"What's in a name? A cookie, by any other name, would taste just as sweet."
--with apologies to William Shakespeare
Are you familiar with these cookies? They have a crumbly, sandy texture, a rich cinnamon-pecan flavor, and a snowy white coating of powdered sugar. Describing them is easy...but deciding on a name is not. I grew up calling them Mexican Wedding Cakes or Mexican Wedding Cookies. Some people call them Russian Tea Cakes. Others know them as Butterballs, Snowdrops, Swedish Tea Cakes, Snowballs, or Italian Butter Nuts.
So what's the real story? Are they cakes or cookies? Do they hail from Mexico, Russia, or Italy? Should you enjoy them at a wedding, or during afternoon tea?
I can't answer all of these questions, but I can tell you that they are most definitely cookies, not cakes. And in answer to the final query, you should enjoy them ALL the time! They're delicious! They're also a perfect way to showcase fresh, sweet pecans. So grab a bag of your favorite pecan halves, and let's make cookies...or cakes...or whatever you want to call them!
Mexican Wedding Cakes
yield: about 40 cookies
- 8 oz (2 sticks) butter, room temperature
- 2 cups powdered sugar, divided use
- 2 tsp vanilla extract
- 2 cups all-purpose flour
- 1/2 tsp cinnamon
- 1/2 tsp salt
- 1-1/2 cup pecan halves
You may notice that there aren't too many ingredients in these cookies, and most of them are your standard butter-flour-sugar variety. The mildness of the other ingredients means that the pecans really shine in this recipe, and are responsible for all of the flavor and the great crumbly texture of the cookies. So let's make sure our pecans are really amazing.
Preheat the oven to 350 degrees. Spread the pecan halves on a baking sheet and bake them until they're toasted and deep brown, about 10-15 minutes. Stir them every 3-4 minutes so they don't burn, but don't pull them out too early. They should be very fragrant and a deep mahogany color! A well-toasted pecan is a flavorful pecan, as my grandpappy always used to say.*
*Okay, he never actually said that. But he did own a grove of pecan trees. True story.
Let the pecans cool completely, then place them in a food processor (preferably) or a high-speed blender (not optimal, but you can make it work.) Pulse them in two-second bursts until the pecans are in tiny pieces. Don't run the processor too long, or you run the risk of making pecan butter instead of chopped pecans.
Time to mix our cookies! Place the softened butter in the bowl of a stand mixer fitted with a paddle attachment. Alternately, you can use a hand mixer and just mix everything in a large bowl. Beat the butter until it is smooth and light and creamy, for about 2 minutes.
Stop the mixer and add 1/2 cup of powdered sugar to the bowl. This is important! Most of your powdered sugar will be used to cover the cookies once they're baked, so don't go throwing it all in at once. Just 1/2 cup will do for now. Beat the butter and sugar together for another 2 minutes until light and fluffy.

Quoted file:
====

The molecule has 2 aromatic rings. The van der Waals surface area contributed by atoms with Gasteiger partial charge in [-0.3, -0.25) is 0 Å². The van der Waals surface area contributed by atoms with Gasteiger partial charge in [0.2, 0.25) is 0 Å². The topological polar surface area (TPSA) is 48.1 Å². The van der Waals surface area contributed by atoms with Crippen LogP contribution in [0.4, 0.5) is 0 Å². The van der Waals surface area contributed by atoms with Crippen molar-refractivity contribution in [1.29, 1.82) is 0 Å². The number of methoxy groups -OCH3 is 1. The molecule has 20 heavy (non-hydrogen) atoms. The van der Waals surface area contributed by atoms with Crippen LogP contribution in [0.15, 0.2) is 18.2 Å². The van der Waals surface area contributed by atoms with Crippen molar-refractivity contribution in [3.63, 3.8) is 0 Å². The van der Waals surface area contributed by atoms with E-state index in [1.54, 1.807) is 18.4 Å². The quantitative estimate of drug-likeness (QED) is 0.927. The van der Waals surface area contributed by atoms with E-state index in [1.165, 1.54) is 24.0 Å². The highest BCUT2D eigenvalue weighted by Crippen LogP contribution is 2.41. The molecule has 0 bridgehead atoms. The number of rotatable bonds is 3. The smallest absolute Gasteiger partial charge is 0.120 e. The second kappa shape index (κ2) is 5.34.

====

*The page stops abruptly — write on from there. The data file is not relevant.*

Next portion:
After the sugar's mixed in, add the vanilla and beat for another minute, until it's well-incorporated.
Now stop the mixer and add the flour, the salt, and the cinnamon. Mix the dough on low just until the streaks of flour disappear.
Finally, for our finishing touch...the ground, toasted pecans. Add them to the dough and mix it again on low, until the pecans are well-distributed throughout. Scrape down the bottom and the sides and give it a few more good stirs to make sure everything's well-mixed.
Divide the dough in half and wrap each half tightly in cling wrap. Refrigerate the dough until it's cold, for about 45-60 minutes. It should be firm but not rock-hard, because you want to be able to shape and roll it.
After the chilling time, preheat your oven once again to 350 degrees. Use a cookie scoop or a tablespoon to roll the cookies into balls about 1-inch in diameter. You should get between 3-4 dozen cookies out of this batch. Place them on parchment-lined baking sheets, and since they don't spread much, you can put them about an inch apart.
Bake the cookies at 350 for 16-18 minutes, until they feel set in the middle and are golden brown on the bottom. Depending on how cold your dough was when you baked them, they should keep their round shape fairly well. Let them rest on the baking sheet for just 5 minutes.
While the cookies are still quite warm, toss them in the remaining powdered sugar until they are coated. The warmth of the cookies will cause the powdered sugar to stick to the outside and form a smooth, sweet layer. If you've waited too long to roll them in sugar and they're no longer warm, place the cookies back in the oven just for a minute or two, then roll the warmed cookies in the sugar.
Let the cookies cool completely on a wire rack. Before you serve them, dust them with a little more powdered sugar to fill any holes and give them a snowy white appearance.
These delicate, sophisticated little cookies are the perfect accompaniment to a cup of afternoon tea, or a mug of after-dinner coffee. Mexican Wedding Cakes can be kept for up to a week at room temperature in an airtight container. If you're storing them for a period of several days, sprinkle them with another dusting of powdered sugar to freshen them up before serving them.
All text and images (c) Elizabeth LaBau